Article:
You’d trust what a friend tells you while you’re out to lunch, but why is it soo hard for a company to share testimonials in a trustworthy and targeted manner?
Word of mouth is a great selling tool for business, it really is, and testimonials are a great way to promote that trust to a wider audience. Over the years, we’ve seen many testimonials pages on websites. A good decade ago, it was typical practice to dedicate a page of your site to dump all your testimonials on. This is totally efficient, but hardly effective, as there’s simply no context to the information in front of the user.
Of course, there is a range of more thoughtful ways to make use of this high quality word of mouth. What I consider to be of highest value is context, so the end user can understand why John Citizen thought your service was excellent for him. Depending on who your are and the business you represent, you may be able to do this in a few different ways. It may just be me, but I like to keep them shorter rather than super-detailed – I’m an end user too and I know that I won’t bother to read a testimonial that reads more like a novel. Please – tell me in a sentence or two that your service is awesome and I’ll be sold.
Starting with least specificity, you can include testimonials that apply to your business or its services as a whole. People that commend the ability or professionalism of your staff may suit this model well. It does remain somewhat generic, like the old-school testimonials page, but at least the purpose has been thought through a little. Barfly Cocktails use this space well across the site we recently designed for them.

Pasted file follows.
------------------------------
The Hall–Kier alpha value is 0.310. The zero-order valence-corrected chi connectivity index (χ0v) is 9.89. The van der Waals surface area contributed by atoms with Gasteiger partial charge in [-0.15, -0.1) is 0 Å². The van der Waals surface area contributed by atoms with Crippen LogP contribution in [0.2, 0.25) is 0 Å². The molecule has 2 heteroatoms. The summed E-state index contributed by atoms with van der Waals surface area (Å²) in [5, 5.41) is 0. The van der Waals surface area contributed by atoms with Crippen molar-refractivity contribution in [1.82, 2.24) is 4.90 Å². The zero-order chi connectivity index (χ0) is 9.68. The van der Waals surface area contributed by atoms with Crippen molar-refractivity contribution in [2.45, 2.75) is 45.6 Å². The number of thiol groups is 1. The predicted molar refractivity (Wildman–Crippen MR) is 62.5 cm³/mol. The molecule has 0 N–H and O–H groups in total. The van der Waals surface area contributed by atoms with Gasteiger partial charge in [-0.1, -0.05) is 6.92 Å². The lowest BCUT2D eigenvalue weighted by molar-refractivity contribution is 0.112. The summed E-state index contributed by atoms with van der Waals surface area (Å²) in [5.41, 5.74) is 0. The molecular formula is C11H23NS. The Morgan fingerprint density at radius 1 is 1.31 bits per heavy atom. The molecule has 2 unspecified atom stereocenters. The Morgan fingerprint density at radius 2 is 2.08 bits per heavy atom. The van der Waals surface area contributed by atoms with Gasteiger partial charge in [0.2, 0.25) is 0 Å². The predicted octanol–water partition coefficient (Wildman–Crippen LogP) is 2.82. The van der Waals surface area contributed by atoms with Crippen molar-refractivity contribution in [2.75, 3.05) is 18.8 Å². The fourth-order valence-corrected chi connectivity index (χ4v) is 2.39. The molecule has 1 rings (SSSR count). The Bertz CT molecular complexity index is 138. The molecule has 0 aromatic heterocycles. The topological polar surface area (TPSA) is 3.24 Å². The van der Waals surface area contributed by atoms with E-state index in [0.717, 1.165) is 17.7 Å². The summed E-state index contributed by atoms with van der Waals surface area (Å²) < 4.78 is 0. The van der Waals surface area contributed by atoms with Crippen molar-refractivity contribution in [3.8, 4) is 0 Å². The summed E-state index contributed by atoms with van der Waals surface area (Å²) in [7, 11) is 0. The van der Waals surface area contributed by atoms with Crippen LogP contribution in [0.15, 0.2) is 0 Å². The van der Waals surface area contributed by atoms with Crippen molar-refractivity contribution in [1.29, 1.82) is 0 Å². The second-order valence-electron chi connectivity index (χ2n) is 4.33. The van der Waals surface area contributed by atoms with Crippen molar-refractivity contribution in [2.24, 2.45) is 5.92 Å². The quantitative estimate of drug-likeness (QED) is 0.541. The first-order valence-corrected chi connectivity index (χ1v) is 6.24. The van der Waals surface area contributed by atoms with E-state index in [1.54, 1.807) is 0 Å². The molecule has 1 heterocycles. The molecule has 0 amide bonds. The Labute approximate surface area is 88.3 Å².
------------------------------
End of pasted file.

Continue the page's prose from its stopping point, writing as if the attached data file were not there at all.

I prefer to opt for a more particular approach, one that lines up services with end users who appreciated that precise service. This can be helpful, as you may offer some unique or specialised services, so customers appreciate seeing how you might have benefited previous users in these areas. You need not be constrained to a list either, if you’ve got numerous past customers who love a service then you can choose the best ones and have them scroll through. We applied this principal to the Services of Berwick Tax, so they can insert testimonials that are relevant to a particular service that they have expertise in. We’ve allowed for multiple testimonials to display within a slider, so there is room for this content on the website to grow as well.
This works a bit like the service option, though it makes use of how most businesses will only deal with one client on a project – so their opinion is totally valid and most worthy of trust. The downside of this option is that you may find it harder to get a testimonial for every project you do, but if you make it a priority, then this can be an effective display of how clients appreciate the work that you do. We incorporated the example below into the individual projects on Pronto Roofing’s new site. Within WordPress, the client has the capacity add an image, heading and text that’s relevant to each individual project that they complete.